There are four business phone system options to consider.
KSU-less telephone systems
KSU-less systems are suitable for businesses with ten employees or less and offer some advanced features like programming and portability, much like key and PBX systems. However, KSU-less systems should not be used for companies that plan on future growth.
Unlike other telephone systems, KSU-less systems do not require a cabinet, or KSU, to route calls. All of the routing software is contained within the telephone itself hence why these phone systems are generally inexpensive. It is a good choice for a small business because it offers most of the features that a small business might need.
The two potential downsides to this system are that you have the responsibility of installing and setting up this phone system on your own and unanticipated growth of your business. KSU-less systems are not supported by telecoms or phone system vendors so the maintenance, installation and any type of customer service needed are left in your hands. KSU-less telephones are also not compatible with key or PBX phone systems so if your company grows, you will need to upgrade your system and incur additional expenses.
Key telephone systems are ideal for businesses with ten to forty employees. This business phone system generally offers the right features that small businesses commonly need while keeping your overall costs within a manageable level if you are working with a smaller budget.
Key telephone systems are not as customizable as PBX phone systems, but do offer a wide range of features for a lower price. If you choose a key system, it is easily upgradable. However, it is said that PBX systems offer a better long-term value.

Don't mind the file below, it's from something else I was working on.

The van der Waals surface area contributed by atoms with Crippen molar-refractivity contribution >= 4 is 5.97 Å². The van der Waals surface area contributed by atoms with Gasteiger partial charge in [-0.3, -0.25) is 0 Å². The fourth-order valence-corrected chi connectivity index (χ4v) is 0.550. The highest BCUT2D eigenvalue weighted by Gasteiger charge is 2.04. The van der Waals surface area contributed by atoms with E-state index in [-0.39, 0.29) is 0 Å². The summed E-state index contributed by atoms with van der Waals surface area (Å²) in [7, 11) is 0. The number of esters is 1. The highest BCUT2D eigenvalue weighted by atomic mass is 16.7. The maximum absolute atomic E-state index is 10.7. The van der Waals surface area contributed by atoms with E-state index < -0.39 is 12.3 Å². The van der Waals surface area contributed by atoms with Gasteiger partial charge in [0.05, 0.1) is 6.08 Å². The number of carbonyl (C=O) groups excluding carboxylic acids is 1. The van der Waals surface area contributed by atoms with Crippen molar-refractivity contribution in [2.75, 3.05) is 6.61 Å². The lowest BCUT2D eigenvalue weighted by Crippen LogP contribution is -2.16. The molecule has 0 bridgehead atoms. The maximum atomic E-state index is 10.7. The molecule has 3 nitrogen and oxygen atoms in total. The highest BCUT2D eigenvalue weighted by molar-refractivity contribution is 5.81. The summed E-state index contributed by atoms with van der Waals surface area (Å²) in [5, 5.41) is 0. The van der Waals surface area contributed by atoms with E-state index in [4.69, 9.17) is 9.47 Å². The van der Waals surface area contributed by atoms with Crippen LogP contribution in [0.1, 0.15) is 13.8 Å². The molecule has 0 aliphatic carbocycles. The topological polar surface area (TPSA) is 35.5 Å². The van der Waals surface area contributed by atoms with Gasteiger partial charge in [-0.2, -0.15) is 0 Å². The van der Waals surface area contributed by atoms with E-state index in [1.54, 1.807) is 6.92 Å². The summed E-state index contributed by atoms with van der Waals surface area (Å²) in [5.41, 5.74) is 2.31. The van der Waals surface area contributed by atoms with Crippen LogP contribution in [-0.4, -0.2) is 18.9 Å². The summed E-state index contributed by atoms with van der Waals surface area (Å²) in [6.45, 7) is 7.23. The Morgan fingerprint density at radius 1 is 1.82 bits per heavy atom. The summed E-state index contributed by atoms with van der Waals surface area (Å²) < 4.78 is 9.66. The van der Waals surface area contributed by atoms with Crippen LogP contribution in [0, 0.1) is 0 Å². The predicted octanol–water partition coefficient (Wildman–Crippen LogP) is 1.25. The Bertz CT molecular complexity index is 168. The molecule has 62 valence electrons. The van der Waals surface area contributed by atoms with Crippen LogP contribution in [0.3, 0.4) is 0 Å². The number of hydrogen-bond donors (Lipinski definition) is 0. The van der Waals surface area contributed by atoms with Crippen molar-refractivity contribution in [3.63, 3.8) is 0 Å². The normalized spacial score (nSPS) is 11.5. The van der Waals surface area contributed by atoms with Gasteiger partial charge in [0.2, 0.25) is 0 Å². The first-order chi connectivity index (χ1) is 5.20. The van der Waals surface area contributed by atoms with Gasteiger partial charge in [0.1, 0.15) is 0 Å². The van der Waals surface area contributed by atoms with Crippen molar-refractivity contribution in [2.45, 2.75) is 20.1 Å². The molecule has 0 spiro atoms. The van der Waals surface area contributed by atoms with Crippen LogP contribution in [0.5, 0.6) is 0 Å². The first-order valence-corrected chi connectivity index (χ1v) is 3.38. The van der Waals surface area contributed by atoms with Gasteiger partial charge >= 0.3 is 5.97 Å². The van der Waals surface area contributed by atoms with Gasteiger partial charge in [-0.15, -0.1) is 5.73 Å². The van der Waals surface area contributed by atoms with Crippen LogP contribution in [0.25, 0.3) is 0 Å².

Hybrid options like Panasonic phone systems are also an option and can give you a bundle of features like a PBX phone system, but at a lower rate comparable to key telephone systems.
PBX Phone Systems
PBX phone systems are ideal for businesses with forty or more employees or businesses that require features that key telephone systems cannot offer. Offering more flexibility and the possibility of customization than key systems do, PBX phone systems are often the first choice.
Adding extensions and lines to a PBX telephone system is very simple and straightforward, making upgrades relatively simple and cost-efficient. PBX phone systems are more expensive up-front because of scaling, but the costs per employee actually decrease with the number of ports required In other words, bigger businesses spend less money per employee with PBX systems than smaller businesses.
Smaller businesses that plan to grow can also benefit from purchasing a PBX phone system because it is easy to upgrade than other systems.
VOIP, or voice over internet protocol, is an internet phone system that uses the internet, rather than traditional phone lines, to send and receive telephone communications.
Typically costing much less than other types of phone systems, VOIP are oftentimes portable and do not require the use of specialized telephones. You can purchase specialized telephones that will connect directly to your DSL, but most businesses prefer to purchase a router so the internet signal converts for use with standard business telephones. Note that if your business uses DSL, your phone service is technically running through your phone lines, but it is a different type of signal.